The following is a re-print of a past column by former Advertiser columnist Stephen Thorning, who passed away on Feb. 23, 2015.
Some text has been updated to reflect changes since the original publication and any images used may not be the same as those that accompanied the original publication.
George Tanner of Mount Forest was one of dozens of small manufacturers in Wellington County in the 19th century.
Factories at that time were especially prone to fire, but Tanner had the unfortunate luck of suffering two fires within the span of a little more than a year.
Tanner was one of the early businessmen in Mount Forest. He set up a carding factory in the late 1860s, processing wool brought in by local farmers. Such operations were invariably small scale and marginally profitable at best. Tanner began as most such operators did: very modestly, with a carding machine. It processed raw wool into parallel fibres for spinning into yarn. Producing yarn and knitting kept many farm women busy during the winter.
In September of 1875, disaster struck Tanner’s plant. A fire burned it to the ground. Tanner had added much equipment over the years, and was then producing various grades of yarns and assorted yard goods. As were most such operations of the time, he was grossly under-insured.
With the insurance money and various loans and credit from suppliers, he rebuilt the operation in another building, which was vacant at the time. His small complex of buildings was on the banks of the river at the south end of town. The main structure was of frame construction.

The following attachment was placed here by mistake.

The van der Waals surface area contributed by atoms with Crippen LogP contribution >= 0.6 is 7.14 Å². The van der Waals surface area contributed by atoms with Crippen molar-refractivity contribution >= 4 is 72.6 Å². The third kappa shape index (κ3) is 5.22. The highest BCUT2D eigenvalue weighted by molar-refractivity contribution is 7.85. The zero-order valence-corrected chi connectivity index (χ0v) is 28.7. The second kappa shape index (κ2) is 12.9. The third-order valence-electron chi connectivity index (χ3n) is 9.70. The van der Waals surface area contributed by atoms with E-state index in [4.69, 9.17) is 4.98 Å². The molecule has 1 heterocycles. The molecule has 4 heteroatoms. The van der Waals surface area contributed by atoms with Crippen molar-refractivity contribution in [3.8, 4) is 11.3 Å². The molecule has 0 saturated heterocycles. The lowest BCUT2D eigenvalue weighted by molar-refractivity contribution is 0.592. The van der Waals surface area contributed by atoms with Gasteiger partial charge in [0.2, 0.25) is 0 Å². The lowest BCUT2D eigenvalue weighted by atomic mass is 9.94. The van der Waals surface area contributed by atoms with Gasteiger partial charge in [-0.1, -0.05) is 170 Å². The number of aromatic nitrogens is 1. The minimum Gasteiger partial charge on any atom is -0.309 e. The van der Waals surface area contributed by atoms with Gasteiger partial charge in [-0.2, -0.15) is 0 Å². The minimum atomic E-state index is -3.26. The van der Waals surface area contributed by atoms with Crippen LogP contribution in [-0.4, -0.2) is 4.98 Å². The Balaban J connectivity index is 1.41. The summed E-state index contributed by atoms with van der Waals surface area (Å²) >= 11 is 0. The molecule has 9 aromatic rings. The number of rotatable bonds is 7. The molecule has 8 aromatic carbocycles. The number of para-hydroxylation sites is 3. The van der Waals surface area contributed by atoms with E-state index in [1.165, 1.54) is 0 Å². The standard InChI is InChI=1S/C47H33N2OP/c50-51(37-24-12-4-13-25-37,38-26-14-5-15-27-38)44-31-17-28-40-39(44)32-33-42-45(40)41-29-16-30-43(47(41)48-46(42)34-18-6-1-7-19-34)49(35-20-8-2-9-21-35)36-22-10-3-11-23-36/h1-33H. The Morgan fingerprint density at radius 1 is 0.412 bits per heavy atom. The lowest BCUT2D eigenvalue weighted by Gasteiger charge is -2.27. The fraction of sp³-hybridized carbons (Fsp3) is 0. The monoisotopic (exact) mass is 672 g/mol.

In December of 1876, just as Tanner was getting ready to resume full-scale production, fire struck again. The blaze was discovered at about 8:30pm on the Saturday before Christmas. Citizens who spotted the fire raised the alarm, but the blaze was out of control when the motley crew of volunteers arrived, and there was little they could do. Despite being one of the larger centres in Wellington County, Mount Forest’s fire brigade was ill-trained and ill-equipped to battle a blaze larger than a bonfire.
Realizing it was hopeless to try to save the main building, firefighters tried to rescue what they could of the stock and the machinery. The fire seemed to be concentrated in a narrow space between a new structure for the company’s office, constructed over the summer, and the three-storey main plant, into which the flames progressed rapidly, consuming some 4,000 pounds of raw wool.
The second floor contained several machines: a breaker, finisher, roll carder, and a 240-spindle spinning jack. All were destroyed. The lower floor had three looms, warping, reeling and spooling machines, and a small stock of finished goods ready for shipping. Most of it was damaged or destroyed.
As was the case with most woolen mills, finding steady markets for woolens was a constant problem. There were wholesale firms in Toronto and Montreal, but they could be difficult to deal with for a small firm. As with other woolen manufacturers, Tanner tried to cultivate relationships with local stores. As well, he sold both yard goods and yarn from the mill itself, and for a substantial order he would do a custom spinning or dyeing job.
The basement contained scouring and fulling machinery, and some cloth in the process of being finished. It too was destroyed. Also lost were all the contents of the office and salesroom. The boiler house, at the rear of the main building, was burned, but the boiler and steam engine that powered the plant seemed to have survived with little injury. Only one building escaped the fury of the fire: a recently-constructed storage structure made of concrete.